Protecting One's Social Security Number to Avoid Identity Theft


Delta, PA -- (SBWIRE) -- 12/28/2012 -- Right after a person is born, his parents let the Social Security office know so that their child is given his own identifying number that will be his for as long as he lives. This is the child’s only piece of legal identification, so it must be protected at all costs. Adult Social Security numbers (SSNs) must also be carefully protected, because if an identity thief gets hold of it, the results will not be good.

Believe it or not, Social Security identity theft happens to children 35% more than to adults, and no one knows about it until years later. Parents don’t think to check their children’s credit ratings when the kids are young: Why would they? There is generally no reason to do so, which is why so very much damage can be done to a youth’s credit score long before the child is old enough to use credit himself.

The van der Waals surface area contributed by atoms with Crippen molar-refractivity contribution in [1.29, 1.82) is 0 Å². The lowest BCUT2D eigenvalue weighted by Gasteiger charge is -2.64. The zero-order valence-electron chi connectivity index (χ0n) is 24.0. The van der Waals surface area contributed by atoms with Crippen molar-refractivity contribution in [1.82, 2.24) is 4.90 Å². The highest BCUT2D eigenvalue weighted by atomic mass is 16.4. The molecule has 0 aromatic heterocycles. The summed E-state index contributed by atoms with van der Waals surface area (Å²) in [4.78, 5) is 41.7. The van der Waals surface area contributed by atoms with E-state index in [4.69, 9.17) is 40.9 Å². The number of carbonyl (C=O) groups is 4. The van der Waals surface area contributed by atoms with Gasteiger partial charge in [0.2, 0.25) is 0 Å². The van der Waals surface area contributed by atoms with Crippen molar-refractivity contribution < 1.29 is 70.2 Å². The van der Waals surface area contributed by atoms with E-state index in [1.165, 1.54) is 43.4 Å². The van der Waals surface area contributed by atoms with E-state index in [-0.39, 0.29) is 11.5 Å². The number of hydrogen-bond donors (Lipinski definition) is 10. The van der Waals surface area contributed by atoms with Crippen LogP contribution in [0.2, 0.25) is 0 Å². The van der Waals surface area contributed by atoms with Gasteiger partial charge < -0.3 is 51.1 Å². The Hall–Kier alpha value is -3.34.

All an identity thief needs to steal a child’s information is access to that child’s SSN. Here’s the connection between a Social Security number and identity theft: Once the thief has the youth’s personal identifying number, he can, essentially, become that child. He can take out loans, purchase a car, or open utility or charge card accounts in the kid’s name. Sadly, the people who most often commit this crime against a child are those he should be able to trust most: his parents. Many adults feel that their children’s SSNs belong not to the child, but to them, until the youngster turns eighteen, so using it to get the heat turned back on is not a crime in their eyes. Legally, however, it is a felony that can result in stiff fines and/or jail time. Others who may use a child’s SSN to further their own gains are trusted friends of the family. While it may not be intentional on the part of the “thief,” it is against the law to use anyone else’s SSN for any purpose whatsoever, period.

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